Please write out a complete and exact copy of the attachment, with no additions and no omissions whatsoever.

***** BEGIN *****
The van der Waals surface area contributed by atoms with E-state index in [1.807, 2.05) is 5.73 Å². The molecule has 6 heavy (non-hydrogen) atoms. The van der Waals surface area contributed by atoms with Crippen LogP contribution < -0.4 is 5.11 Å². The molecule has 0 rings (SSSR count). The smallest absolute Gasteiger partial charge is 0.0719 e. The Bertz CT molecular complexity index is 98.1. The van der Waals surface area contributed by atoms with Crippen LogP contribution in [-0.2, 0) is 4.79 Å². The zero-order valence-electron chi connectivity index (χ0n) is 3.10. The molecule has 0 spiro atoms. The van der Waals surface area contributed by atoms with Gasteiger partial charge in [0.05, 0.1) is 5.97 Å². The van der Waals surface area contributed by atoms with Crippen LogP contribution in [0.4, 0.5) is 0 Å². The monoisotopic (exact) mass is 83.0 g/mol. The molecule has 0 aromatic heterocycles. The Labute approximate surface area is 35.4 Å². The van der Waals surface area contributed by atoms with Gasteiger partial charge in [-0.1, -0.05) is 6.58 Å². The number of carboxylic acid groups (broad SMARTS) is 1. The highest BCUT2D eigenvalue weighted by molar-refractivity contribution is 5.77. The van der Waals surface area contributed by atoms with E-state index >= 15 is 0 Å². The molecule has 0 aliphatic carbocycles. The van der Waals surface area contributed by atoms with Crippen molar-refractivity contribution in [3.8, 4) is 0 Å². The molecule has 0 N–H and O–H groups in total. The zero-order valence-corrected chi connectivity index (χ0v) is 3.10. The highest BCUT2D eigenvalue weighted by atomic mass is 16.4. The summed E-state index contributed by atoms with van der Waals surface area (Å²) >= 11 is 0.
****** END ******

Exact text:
The van der Waals surface area contributed by atoms with E-state index in [1.807, 2.05) is 5.73 Å². The molecule has 6 heavy (non-hydrogen) atoms. The van der Waals surface area contributed by atoms with Crippen LogP contribution < -0.4 is 5.11 Å². The molecule has 0 rings (SSSR count). The smallest absolute Gasteiger partial charge is 0.0719 e. The Bertz CT molecular complexity index is 98.1. The van der Waals surface area contributed by atoms with Crippen LogP contribution in [-0.2, 0) is 4.79 Å². The zero-order valence-electron chi connectivity index (χ0n) is 3.10. The molecule has 0 spiro atoms. The van der Waals surface area contributed by atoms with Gasteiger partial charge in [0.05, 0.1) is 5.97 Å². The van der Waals surface area contributed by atoms with Crippen LogP contribution in [0.4, 0.5) is 0 Å². The monoisotopic (exact) mass is 83.0 g/mol. The molecule has 0 aromatic heterocycles. The Labute approximate surface area is 35.4 Å². The van der Waals surface area contributed by atoms with Gasteiger partial charge in [-0.1, -0.05) is 6.58 Å². The number of carboxylic acid groups (broad SMARTS) is 1. The highest BCUT2D eigenvalue weighted by molar-refractivity contribution is 5.77. The van der Waals surface area contributed by atoms with E-state index >= 15 is 0 Å². The molecule has 0 aliphatic carbocycles. The van der Waals surface area contributed by atoms with Crippen molar-refractivity contribution in [3.8, 4) is 0 Å². The molecule has 0 N–H and O–H groups in total. The zero-order valence-corrected chi connectivity index (χ0v) is 3.10. The highest BCUT2D eigenvalue weighted by atomic mass is 16.4. The summed E-state index contributed by atoms with van der Waals surface area (Å²) >= 11 is 0.